A Key to the Gospel of Mark
In reviewing the first chapter of the Gospel of Mark, I made a rediscovery that seems one key to the Gospel of Mark. Undoubtedly you have noticed in reading the Gospel the sense of urgency that seems to emerge very early on. In the first chapter alone the word immediately is used 9 times.
The key may lie within the second verse of Mark, which is not repeated in either Matthew's or Luke's Gospel. The second verse:
"As it is written in Isaiah the prophet, "Behold, I send my messenger before thy face, who shall prepare thy way;"
Well, this portion of it is not written in Isaiah but in Malachi (the remainder of the quotation, however, does come from Isaiah). Malachi 3:1a (a refers to the first part of the verse:
"Behold, I send my messenger to prepare the way before me, and the Lord whom you seek will suddenly come to his temple; the messenger of the covenant in whom you delight, behold, he is coming, says the LORD of hosts." (RSV)
This verse seems to set the tone for Mark. We read that "the Lord whom you seek will suddenly come to his temple." Like a lightning stroke from blue sky, the Lord will come and be revealed.
Mark follows his quotes from Malachi and Isaiah with
"John the baptizer appeared in the wilderness, preaching a baptism of repentance for the forgiveness of sins. " (Mark 1:4 - RSV)
Is it any wonder that many thought he was the one predicted? He came as Malachi said--he "appeared" in the desert after how many years of prayer and service to God, he suddenly shows up at the Jordan announcing that the time had come and everything was to change. No wonder his first recorded words included that admonition that he is not the one predicted.
And then along comes Jesus, indistinguishable in any ordinary way from the crowd--one of the multitude but oh, His baptism told a tale:
"And when he came up out of the water, immediately he saw the heavens opened and the Spirit descending upon him like a dove; " (Mark 1:10 - RSV)
I suspect there were very few other Galileans for whom this happened. In fact, I suspect there were no others. So, Jesus suddenly appears--God revealed--in His temple, which is every place and every time because He is Lord of Eternity, of time and space.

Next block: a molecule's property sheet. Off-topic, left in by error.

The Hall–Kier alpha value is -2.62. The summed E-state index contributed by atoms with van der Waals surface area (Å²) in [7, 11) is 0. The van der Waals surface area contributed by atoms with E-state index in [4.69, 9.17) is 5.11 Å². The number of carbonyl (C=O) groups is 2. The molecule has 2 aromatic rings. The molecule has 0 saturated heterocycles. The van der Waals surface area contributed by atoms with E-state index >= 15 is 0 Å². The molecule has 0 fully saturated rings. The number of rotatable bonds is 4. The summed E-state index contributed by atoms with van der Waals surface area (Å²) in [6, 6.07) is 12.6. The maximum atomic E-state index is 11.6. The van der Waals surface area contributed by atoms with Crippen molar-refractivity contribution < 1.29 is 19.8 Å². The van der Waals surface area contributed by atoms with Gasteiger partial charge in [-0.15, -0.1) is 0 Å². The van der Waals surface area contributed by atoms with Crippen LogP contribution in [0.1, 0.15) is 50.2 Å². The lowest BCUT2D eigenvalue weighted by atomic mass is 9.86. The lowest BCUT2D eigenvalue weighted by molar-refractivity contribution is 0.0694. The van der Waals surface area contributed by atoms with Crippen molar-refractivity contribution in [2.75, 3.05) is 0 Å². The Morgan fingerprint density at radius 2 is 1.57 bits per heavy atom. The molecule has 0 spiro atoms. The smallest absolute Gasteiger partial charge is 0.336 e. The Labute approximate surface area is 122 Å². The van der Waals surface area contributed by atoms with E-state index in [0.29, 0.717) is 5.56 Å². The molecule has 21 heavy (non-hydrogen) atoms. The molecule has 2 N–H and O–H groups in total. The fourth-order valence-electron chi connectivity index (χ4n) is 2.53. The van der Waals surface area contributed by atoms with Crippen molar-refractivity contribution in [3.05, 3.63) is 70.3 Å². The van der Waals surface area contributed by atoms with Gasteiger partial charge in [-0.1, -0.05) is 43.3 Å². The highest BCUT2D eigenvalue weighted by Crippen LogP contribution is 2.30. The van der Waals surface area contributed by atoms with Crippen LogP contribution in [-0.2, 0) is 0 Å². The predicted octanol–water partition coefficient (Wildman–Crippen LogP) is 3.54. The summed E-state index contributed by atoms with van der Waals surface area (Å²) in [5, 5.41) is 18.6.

Thus Mark is pressing upon us the necessity of Jesus and the urgency of His revelation to the world. He appears suddenly to fulfill the prophecy of the third chapter of Malachi, which in its entirety reads:
1 "Behold, I send my messenger to prepare the way before me, and the Lord whom you seek will suddenly come to his temple; the messenger of the covenant in whom you delight, behold, he is coming, says the LORD of hosts. 2 But who can endure the day of his coming, and who can stand when he appears? "For he is like a refiner's fire and like fullers' soap; 3 he will sit as a refiner and purifier of silver, and he will purify the sons of Levi and refine them like gold and silver, till they present right offerings to the LORD. 4 Then the offering of Judah and Jerusalem will be pleasing to the LORD as in the days of old and as in former years. 5 "Then I will draw near to you for judgment; I will be a swift witness against the sorcerers, against the adulterers, against those who swear falsely, against those who oppress the hireling in his wages, the widow and the orphan, against those who thrust aside the sojourner, and do not fear me, says the LORD of hosts. 6 "For I the LORD do not change; therefore you, O sons of Jacob, are not consumed.
"He will sit as refiner and purifier of silver, and he will purify the sons of Levi and refine them like gold and silver, till they present right offerings to the LORD."
Would that it would be true in my case and in the case of so many Christians around me. I would be refined by God, I would present Him all that He deserves. And all that He deserves is nothing less than all of me all of the time--my complete service to Him and to His people. This was the reason for the baptism of repentance--the days of trial and fire were coming, and have come since, and remain with us. Each of us must be tested in fire and the fire will be one of God's choosing, not everyone requires the same refinement, the same purification. He will use the fire that will burn out the sin and turn dross into silver, electrum, and gold, each to his capacity as God himself has seen and refined it.
Is it any wonder that Mark speaks with urgency? Isn't this what we all desire? Isn't this the promise of ages? To become a new person, to be fulfilled not in ourselves but in our place in the body of Christ, is the promise of salvation. We can assume our place in the throne-room rather than presuming it. We may enter as the wedding guests called in off the streets--and like the wedding guests we should pay some honor in our dress and refinement.
What starts as a certain puzzlement at the pace of the gospel resolves into the vision of the promise of God. God is with Us now and forever, we have seen His face unveiled and know the truth of His revelation. This is what the gospel reveals to us and this is what God promises us.
To Him all praise and glory.